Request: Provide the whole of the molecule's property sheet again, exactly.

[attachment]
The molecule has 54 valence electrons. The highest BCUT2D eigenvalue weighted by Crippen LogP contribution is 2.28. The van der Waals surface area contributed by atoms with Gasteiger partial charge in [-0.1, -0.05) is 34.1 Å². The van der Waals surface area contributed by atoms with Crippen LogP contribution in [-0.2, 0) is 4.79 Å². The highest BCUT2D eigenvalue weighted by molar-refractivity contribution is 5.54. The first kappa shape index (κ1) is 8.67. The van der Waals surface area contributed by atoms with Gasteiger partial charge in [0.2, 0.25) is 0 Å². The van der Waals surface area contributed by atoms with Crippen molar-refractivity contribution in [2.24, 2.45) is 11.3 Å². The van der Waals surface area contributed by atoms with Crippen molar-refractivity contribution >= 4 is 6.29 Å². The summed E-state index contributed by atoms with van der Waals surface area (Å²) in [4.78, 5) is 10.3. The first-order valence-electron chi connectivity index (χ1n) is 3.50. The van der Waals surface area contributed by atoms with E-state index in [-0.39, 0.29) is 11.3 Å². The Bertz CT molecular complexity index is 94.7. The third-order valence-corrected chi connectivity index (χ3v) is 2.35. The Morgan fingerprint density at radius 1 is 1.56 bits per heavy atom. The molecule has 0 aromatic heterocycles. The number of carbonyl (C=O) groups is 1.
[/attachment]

The molecule has 54 valence electrons. The highest BCUT2D eigenvalue weighted by Crippen LogP contribution is 2.28. The van der Waals surface area contributed by atoms with Gasteiger partial charge in [-0.1, -0.05) is 34.1 Å². The van der Waals surface area contributed by atoms with Crippen LogP contribution in [-0.2, 0) is 4.79 Å². The highest BCUT2D eigenvalue weighted by molar-refractivity contribution is 5.54. The first kappa shape index (κ1) is 8.67. The van der Waals surface area contributed by atoms with Gasteiger partial charge in [0.2, 0.25) is 0 Å². The van der Waals surface area contributed by atoms with Crippen molar-refractivity contribution in [2.24, 2.45) is 11.3 Å². The van der Waals surface area contributed by atoms with Crippen molar-refractivity contribution >= 4 is 6.29 Å². The summed E-state index contributed by atoms with van der Waals surface area (Å²) in [4.78, 5) is 10.3. The first-order valence-electron chi connectivity index (χ1n) is 3.50. The van der Waals surface area contributed by atoms with E-state index in [-0.39, 0.29) is 11.3 Å². The Bertz CT molecular complexity index is 94.7. The third-order valence-corrected chi connectivity index (χ3v) is 2.35. The Morgan fingerprint density at radius 1 is 1.56 bits per heavy atom. The molecule has 0 aromatic heterocycles. The number of carbonyl (C=O) groups is 1.